Then as now American men were hysterical on the subject of homosexuality. American writers, who tend to be sissies anyway--nose-in-a-book all the time--are even more hysterical on the subject than realtors or arbitragers. McAlmon was not particularly open about his sex life but everyone knew, and he was treated with some disdain by Hemingway and Fitzgerald, two sissies in terror of being thought fairies. Whether they were or not is immaterial; many people thought they were (and perhaps they did, too), including a couple of their wives. Certainly McAlmon did and , in his cups, he felt it his duty to reveal Ernest and Scott as fairies. There survive some wonderfully comic letters in which the outraged Scott and Ernest vent their loathing of McAlmon and his hideous allegations. After all, they wanted to be Great Writers and every American knew then as they know now that no Great Writer can be a fag; except maybe if he is a European or a Japanese and so it doesn' really count.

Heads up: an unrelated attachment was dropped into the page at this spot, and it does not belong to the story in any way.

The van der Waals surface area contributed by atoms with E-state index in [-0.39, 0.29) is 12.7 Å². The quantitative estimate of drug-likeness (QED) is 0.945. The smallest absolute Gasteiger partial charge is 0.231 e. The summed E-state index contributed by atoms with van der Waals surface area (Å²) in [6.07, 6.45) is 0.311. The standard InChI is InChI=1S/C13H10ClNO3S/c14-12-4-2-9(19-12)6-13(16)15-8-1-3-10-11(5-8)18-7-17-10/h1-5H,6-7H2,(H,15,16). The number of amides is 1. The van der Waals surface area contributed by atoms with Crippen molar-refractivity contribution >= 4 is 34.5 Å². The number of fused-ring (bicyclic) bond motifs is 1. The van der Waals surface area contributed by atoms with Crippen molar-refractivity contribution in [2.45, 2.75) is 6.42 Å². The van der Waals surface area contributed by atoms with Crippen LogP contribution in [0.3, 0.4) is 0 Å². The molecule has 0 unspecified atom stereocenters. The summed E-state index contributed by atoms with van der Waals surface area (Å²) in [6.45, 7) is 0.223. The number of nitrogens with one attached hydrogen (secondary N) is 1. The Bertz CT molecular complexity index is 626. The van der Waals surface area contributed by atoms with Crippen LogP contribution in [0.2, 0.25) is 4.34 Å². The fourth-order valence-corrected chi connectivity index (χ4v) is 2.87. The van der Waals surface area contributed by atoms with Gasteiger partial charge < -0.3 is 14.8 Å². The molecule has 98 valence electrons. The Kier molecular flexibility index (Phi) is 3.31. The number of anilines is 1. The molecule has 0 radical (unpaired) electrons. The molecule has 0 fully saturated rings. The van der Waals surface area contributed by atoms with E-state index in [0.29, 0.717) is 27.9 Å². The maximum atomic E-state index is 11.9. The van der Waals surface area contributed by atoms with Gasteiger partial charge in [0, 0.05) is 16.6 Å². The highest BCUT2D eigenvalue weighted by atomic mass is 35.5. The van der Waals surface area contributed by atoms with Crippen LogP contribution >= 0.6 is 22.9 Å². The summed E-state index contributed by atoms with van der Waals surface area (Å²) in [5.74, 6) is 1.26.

Gore Vidal in a Forward to Robert McAlmon's Miss Knight and Others